Now, months later, some migrants hoping to start over in the United States say the hurricanes are a big reason behind their decision to head north.
"You always dream about living in a house with your children. Now we have nothing," a Honduran mother said
from a bus station in Brownsville, Texas, after crossing the border with her 6-year-old daughter.
"(Hurricane) Eta -- plus the pandemic -- left us with nothing," a Honduran father told CNN en Español shortly after US authorities deported him and his family to Reynosa, Mexico.
These voices from the border are a reminder of two important contributors to this crisis that haven't gotten much attention, even as political debate heats up: climate change and Covid-19.
Powerful, back-to-back hurricanes in November
exacted a heavy toll on a region already suffering from the economic devastation of the pandemic.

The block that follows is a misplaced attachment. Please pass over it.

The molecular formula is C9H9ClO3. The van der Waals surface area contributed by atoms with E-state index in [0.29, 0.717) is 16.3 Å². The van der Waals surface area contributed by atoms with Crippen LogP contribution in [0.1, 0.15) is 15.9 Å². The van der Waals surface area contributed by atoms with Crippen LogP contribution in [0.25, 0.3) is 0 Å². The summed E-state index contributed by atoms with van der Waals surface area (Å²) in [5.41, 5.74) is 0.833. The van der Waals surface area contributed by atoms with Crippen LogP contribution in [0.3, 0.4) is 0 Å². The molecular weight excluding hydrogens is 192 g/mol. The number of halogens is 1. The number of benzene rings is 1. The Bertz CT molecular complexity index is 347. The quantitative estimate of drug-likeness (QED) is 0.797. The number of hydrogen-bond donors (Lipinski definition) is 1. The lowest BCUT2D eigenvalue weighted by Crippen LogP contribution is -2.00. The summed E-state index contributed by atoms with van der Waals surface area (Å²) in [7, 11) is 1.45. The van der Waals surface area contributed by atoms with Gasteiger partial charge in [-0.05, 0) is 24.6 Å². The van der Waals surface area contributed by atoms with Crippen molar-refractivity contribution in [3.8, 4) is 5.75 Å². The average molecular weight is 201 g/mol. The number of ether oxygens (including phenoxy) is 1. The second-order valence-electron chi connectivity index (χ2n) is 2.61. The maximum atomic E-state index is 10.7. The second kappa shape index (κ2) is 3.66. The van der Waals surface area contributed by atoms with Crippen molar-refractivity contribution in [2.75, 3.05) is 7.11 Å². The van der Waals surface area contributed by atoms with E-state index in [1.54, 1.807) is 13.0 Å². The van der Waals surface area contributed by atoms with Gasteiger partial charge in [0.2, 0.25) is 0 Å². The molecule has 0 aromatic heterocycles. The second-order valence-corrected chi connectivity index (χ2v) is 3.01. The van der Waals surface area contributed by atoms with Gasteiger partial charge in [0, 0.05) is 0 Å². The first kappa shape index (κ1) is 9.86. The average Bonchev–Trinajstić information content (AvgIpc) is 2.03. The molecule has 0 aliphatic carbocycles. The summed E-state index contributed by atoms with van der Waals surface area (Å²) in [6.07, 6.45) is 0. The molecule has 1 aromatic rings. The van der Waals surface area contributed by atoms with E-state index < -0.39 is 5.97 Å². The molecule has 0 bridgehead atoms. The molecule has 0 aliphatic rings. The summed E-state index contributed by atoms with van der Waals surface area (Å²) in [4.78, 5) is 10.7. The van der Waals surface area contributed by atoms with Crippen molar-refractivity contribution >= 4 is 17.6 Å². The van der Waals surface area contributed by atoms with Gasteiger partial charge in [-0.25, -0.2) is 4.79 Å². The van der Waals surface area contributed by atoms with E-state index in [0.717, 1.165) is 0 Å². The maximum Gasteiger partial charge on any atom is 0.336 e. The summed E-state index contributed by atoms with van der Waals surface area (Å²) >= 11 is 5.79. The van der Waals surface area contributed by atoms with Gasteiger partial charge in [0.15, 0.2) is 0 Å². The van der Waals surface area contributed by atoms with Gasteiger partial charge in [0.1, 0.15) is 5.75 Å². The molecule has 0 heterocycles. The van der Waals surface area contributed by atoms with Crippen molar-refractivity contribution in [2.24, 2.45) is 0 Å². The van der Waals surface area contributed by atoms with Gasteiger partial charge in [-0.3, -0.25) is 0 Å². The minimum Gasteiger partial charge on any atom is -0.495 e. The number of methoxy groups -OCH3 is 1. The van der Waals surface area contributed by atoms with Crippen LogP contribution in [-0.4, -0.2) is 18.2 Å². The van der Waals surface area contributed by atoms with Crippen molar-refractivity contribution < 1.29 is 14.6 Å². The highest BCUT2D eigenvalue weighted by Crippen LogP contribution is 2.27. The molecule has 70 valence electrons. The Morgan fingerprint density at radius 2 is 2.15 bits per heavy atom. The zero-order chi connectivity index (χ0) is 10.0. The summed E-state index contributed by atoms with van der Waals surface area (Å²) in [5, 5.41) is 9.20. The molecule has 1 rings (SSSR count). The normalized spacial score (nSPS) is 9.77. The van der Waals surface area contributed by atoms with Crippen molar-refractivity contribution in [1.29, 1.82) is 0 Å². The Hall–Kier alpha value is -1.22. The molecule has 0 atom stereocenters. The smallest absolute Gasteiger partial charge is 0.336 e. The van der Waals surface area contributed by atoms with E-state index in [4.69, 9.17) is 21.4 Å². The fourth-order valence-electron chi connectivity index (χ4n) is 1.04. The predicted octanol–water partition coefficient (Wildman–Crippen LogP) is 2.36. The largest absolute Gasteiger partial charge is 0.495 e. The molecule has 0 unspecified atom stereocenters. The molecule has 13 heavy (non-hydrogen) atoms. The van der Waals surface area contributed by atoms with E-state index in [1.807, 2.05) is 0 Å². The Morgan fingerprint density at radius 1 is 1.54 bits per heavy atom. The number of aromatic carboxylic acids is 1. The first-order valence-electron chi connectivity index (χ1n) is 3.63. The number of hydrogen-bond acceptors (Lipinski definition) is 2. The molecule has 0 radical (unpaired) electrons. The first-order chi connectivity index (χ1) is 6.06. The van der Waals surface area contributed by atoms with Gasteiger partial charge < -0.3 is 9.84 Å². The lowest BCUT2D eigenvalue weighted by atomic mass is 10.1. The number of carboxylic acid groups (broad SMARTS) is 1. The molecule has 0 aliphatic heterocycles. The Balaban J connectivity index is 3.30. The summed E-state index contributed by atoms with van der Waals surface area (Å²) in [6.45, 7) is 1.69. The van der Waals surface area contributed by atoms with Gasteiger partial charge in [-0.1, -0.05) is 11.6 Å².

That's making the situation unfolding now at the US-Mexico border even more complicated. Here's how:
Two intense hurricanes displaced hundreds of thousands of people. Now some of them are migrating
It's a possibility political leaders in Central America and experts on climate migration began warning of as soon as Hurricane Eta and Hurricane Iota struck.
Months ago, a Honduran doctor who spoke with CNN said there wasn't any doubt the storms were going to spur more migration.
"So much famine is coming because the last harvest was lost. There is no capacity to store anything. Prices were already skyrocketing. ... I don't want to think about what's going on through the minds of those who lost everything," nutrition specialist Dr. Maria Angélica Milla said in November. "Prepare for the waves."
Climate change itself is rarely the lone driving factor behind migration, says Kayly Ober, program manager of Refugees International's Climate Displacement Program. But in exacerbating existing issues, it can play into people's decisions.
"In the case of Hurricanes Eta and Iota, yes, the pure intensity of the scale and impact was definitely impacted by climate change," she says. "That wrought a level of destruction that was unheard of in some parts of the region."